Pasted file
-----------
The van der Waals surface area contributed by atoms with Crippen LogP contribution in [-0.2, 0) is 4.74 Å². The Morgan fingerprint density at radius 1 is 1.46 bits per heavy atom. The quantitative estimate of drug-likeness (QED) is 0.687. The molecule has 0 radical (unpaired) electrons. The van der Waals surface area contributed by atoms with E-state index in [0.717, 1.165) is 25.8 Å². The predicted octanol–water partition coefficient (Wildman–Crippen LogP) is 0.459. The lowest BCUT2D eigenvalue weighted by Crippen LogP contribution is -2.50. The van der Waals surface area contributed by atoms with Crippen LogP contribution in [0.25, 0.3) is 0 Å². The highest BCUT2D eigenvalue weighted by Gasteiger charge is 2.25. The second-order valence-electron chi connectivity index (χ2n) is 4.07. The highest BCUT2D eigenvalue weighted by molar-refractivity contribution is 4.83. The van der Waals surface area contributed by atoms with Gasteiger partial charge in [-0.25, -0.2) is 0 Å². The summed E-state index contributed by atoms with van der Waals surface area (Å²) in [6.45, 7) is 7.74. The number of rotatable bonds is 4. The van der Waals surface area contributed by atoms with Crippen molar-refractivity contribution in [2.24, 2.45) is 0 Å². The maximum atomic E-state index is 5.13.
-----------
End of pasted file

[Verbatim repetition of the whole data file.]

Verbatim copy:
The van der Waals surface area contributed by atoms with Crippen LogP contribution in [-0.2, 0) is 4.74 Å². The Morgan fingerprint density at radius 1 is 1.46 bits per heavy atom. The quantitative estimate of drug-likeness (QED) is 0.687. The molecule has 0 radical (unpaired) electrons. The van der Waals surface area contributed by atoms with E-state index in [0.717, 1.165) is 25.8 Å². The predicted octanol–water partition coefficient (Wildman–Crippen LogP) is 0.459. The lowest BCUT2D eigenvalue weighted by Crippen LogP contribution is -2.50. The van der Waals surface area contributed by atoms with Crippen LogP contribution in [0.25, 0.3) is 0 Å². The highest BCUT2D eigenvalue weighted by Gasteiger charge is 2.25. The second-order valence-electron chi connectivity index (χ2n) is 4.07. The highest BCUT2D eigenvalue weighted by molar-refractivity contribution is 4.83. The van der Waals surface area contributed by atoms with Gasteiger partial charge in [-0.25, -0.2) is 0 Å². The summed E-state index contributed by atoms with van der Waals surface area (Å²) in [6.45, 7) is 7.74. The number of rotatable bonds is 4. The van der Waals surface area contributed by atoms with Crippen molar-refractivity contribution in [2.24, 2.45) is 0 Å². The maximum atomic E-state index is 5.13.